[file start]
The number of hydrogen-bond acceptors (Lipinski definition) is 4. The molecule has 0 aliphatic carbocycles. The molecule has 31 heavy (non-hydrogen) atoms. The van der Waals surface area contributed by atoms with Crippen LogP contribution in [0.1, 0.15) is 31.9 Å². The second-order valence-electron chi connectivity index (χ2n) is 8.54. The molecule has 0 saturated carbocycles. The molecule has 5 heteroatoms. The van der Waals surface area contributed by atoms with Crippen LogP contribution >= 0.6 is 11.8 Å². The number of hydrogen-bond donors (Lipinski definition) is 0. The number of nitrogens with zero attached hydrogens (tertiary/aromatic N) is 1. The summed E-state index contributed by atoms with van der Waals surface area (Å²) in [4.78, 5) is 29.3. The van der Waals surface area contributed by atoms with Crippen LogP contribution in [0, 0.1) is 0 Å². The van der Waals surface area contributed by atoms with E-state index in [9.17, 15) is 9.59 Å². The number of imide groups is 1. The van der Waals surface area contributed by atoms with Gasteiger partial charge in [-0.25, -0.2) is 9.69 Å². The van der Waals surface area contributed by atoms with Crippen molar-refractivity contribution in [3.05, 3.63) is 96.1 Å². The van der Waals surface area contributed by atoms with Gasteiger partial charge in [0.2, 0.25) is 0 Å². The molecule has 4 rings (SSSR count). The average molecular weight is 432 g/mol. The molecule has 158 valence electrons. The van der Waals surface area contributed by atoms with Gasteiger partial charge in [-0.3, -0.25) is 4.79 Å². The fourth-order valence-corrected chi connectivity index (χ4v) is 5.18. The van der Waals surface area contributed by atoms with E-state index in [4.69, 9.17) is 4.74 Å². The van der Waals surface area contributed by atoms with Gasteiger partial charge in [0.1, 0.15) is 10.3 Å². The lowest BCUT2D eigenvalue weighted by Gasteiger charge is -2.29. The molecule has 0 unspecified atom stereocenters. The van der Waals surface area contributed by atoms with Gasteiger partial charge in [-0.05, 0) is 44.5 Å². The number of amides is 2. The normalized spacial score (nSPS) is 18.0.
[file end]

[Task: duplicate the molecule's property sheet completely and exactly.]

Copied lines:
The number of hydrogen-bond acceptors (Lipinski definition) is 4. The molecule has 0 aliphatic carbocycles. The molecule has 31 heavy (non-hydrogen) atoms. The van der Waals surface area contributed by atoms with Crippen LogP contribution in [0.1, 0.15) is 31.9 Å². The second-order valence-electron chi connectivity index (χ2n) is 8.54. The molecule has 0 saturated carbocycles. The molecule has 5 heteroatoms. The van der Waals surface area contributed by atoms with Crippen LogP contribution >= 0.6 is 11.8 Å². The number of hydrogen-bond donors (Lipinski definition) is 0. The number of nitrogens with zero attached hydrogens (tertiary/aromatic N) is 1. The summed E-state index contributed by atoms with van der Waals surface area (Å²) in [4.78, 5) is 29.3. The van der Waals surface area contributed by atoms with Crippen LogP contribution in [0, 0.1) is 0 Å². The van der Waals surface area contributed by atoms with E-state index in [9.17, 15) is 9.59 Å². The number of imide groups is 1. The van der Waals surface area contributed by atoms with Gasteiger partial charge in [-0.25, -0.2) is 9.69 Å². The van der Waals surface area contributed by atoms with Crippen molar-refractivity contribution in [3.05, 3.63) is 96.1 Å². The van der Waals surface area contributed by atoms with Gasteiger partial charge in [0.2, 0.25) is 0 Å². The molecule has 4 rings (SSSR count). The average molecular weight is 432 g/mol. The molecule has 158 valence electrons. The van der Waals surface area contributed by atoms with Gasteiger partial charge in [-0.3, -0.25) is 4.79 Å². The fourth-order valence-corrected chi connectivity index (χ4v) is 5.18. The van der Waals surface area contributed by atoms with E-state index in [4.69, 9.17) is 4.74 Å². The van der Waals surface area contributed by atoms with Gasteiger partial charge in [0.1, 0.15) is 10.3 Å². The lowest BCUT2D eigenvalue weighted by Gasteiger charge is -2.29. The molecule has 0 unspecified atom stereocenters. The van der Waals surface area contributed by atoms with Gasteiger partial charge in [-0.05, 0) is 44.5 Å². The number of amides is 2. The normalized spacial score (nSPS) is 18.0.